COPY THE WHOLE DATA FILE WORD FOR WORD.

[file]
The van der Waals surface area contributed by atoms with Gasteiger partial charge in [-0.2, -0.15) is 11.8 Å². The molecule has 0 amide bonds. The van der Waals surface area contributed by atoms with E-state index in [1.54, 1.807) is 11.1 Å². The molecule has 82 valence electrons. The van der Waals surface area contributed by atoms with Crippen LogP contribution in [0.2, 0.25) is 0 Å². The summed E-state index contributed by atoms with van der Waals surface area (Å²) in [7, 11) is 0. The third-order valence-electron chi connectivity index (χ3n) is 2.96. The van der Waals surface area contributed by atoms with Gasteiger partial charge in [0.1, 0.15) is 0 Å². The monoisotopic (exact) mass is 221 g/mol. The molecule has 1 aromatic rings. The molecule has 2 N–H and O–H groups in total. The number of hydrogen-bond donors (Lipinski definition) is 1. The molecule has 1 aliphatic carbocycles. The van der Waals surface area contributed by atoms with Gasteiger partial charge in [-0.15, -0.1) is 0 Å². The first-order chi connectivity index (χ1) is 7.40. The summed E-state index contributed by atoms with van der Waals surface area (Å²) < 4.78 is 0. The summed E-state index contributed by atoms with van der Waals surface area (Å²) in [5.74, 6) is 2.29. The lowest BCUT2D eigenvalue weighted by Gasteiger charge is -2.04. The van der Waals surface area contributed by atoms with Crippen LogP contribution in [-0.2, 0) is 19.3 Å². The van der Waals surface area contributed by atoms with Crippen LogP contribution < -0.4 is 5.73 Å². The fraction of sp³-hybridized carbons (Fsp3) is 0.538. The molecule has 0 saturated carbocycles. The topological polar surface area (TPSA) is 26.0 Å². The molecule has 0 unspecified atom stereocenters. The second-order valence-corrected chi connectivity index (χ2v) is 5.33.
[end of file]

The van der Waals surface area contributed by atoms with Gasteiger partial charge in [-0.2, -0.15) is 11.8 Å². The molecule has 0 amide bonds. The van der Waals surface area contributed by atoms with E-state index in [1.54, 1.807) is 11.1 Å². The molecule has 82 valence electrons. The van der Waals surface area contributed by atoms with Crippen LogP contribution in [0.2, 0.25) is 0 Å². The summed E-state index contributed by atoms with van der Waals surface area (Å²) in [7, 11) is 0. The third-order valence-electron chi connectivity index (χ3n) is 2.96. The van der Waals surface area contributed by atoms with Gasteiger partial charge in [0.1, 0.15) is 0 Å². The monoisotopic (exact) mass is 221 g/mol. The molecule has 1 aromatic rings. The molecule has 2 N–H and O–H groups in total. The number of hydrogen-bond donors (Lipinski definition) is 1. The molecule has 1 aliphatic carbocycles. The van der Waals surface area contributed by atoms with Gasteiger partial charge in [-0.15, -0.1) is 0 Å². The first-order chi connectivity index (χ1) is 7.40. The summed E-state index contributed by atoms with van der Waals surface area (Å²) < 4.78 is 0. The summed E-state index contributed by atoms with van der Waals surface area (Å²) in [5.74, 6) is 2.29. The lowest BCUT2D eigenvalue weighted by Gasteiger charge is -2.04. The van der Waals surface area contributed by atoms with Crippen LogP contribution in [-0.2, 0) is 19.3 Å². The van der Waals surface area contributed by atoms with Crippen LogP contribution < -0.4 is 5.73 Å². The fraction of sp³-hybridized carbons (Fsp3) is 0.538. The molecule has 0 saturated carbocycles. The topological polar surface area (TPSA) is 26.0 Å². The molecule has 0 unspecified atom stereocenters. The second-order valence-corrected chi connectivity index (χ2v) is 5.33.